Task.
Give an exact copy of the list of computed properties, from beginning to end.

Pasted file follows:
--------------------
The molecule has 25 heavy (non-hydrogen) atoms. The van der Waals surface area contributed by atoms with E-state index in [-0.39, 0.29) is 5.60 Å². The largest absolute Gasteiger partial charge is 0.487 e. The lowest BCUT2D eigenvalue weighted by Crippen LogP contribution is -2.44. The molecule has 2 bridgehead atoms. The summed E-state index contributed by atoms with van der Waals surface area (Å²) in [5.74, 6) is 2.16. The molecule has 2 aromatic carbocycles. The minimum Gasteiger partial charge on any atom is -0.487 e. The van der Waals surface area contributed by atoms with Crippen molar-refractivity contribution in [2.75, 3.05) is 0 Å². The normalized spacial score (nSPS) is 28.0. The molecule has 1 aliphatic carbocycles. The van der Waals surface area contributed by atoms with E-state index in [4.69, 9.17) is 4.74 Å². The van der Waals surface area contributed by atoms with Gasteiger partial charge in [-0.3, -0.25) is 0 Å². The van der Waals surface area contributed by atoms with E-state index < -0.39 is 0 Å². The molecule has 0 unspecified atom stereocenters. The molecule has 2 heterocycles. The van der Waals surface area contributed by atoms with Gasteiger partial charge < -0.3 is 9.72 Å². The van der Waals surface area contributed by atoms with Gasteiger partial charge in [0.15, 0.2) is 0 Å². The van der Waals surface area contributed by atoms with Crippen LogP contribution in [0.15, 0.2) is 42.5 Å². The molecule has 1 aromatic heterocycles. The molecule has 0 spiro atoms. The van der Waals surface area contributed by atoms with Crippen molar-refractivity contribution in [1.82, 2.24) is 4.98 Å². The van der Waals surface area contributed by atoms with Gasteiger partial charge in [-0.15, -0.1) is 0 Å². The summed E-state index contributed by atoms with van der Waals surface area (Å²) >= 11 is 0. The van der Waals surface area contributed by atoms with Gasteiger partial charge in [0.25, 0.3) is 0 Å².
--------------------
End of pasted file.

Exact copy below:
The molecule has 25 heavy (non-hydrogen) atoms. The van der Waals surface area contributed by atoms with E-state index in [-0.39, 0.29) is 5.60 Å². The largest absolute Gasteiger partial charge is 0.487 e. The lowest BCUT2D eigenvalue weighted by Crippen LogP contribution is -2.44. The molecule has 2 bridgehead atoms. The summed E-state index contributed by atoms with van der Waals surface area (Å²) in [5.74, 6) is 2.16. The molecule has 2 aromatic carbocycles. The minimum Gasteiger partial charge on any atom is -0.487 e. The van der Waals surface area contributed by atoms with Crippen molar-refractivity contribution in [2.75, 3.05) is 0 Å². The normalized spacial score (nSPS) is 28.0. The molecule has 1 aliphatic carbocycles. The van der Waals surface area contributed by atoms with E-state index in [4.69, 9.17) is 4.74 Å². The van der Waals surface area contributed by atoms with Gasteiger partial charge in [-0.3, -0.25) is 0 Å². The van der Waals surface area contributed by atoms with E-state index < -0.39 is 0 Å². The molecule has 0 unspecified atom stereocenters. The molecule has 2 heterocycles. The van der Waals surface area contributed by atoms with Gasteiger partial charge < -0.3 is 9.72 Å². The van der Waals surface area contributed by atoms with Gasteiger partial charge in [0.15, 0.2) is 0 Å². The van der Waals surface area contributed by atoms with Crippen LogP contribution in [0.15, 0.2) is 42.5 Å². The molecule has 1 aromatic heterocycles. The molecule has 0 spiro atoms. The van der Waals surface area contributed by atoms with Crippen molar-refractivity contribution in [1.82, 2.24) is 4.98 Å². The van der Waals surface area contributed by atoms with Gasteiger partial charge in [-0.15, -0.1) is 0 Å². The summed E-state index contributed by atoms with van der Waals surface area (Å²) >= 11 is 0. The van der Waals surface area contributed by atoms with Gasteiger partial charge in [0.25, 0.3) is 0 Å².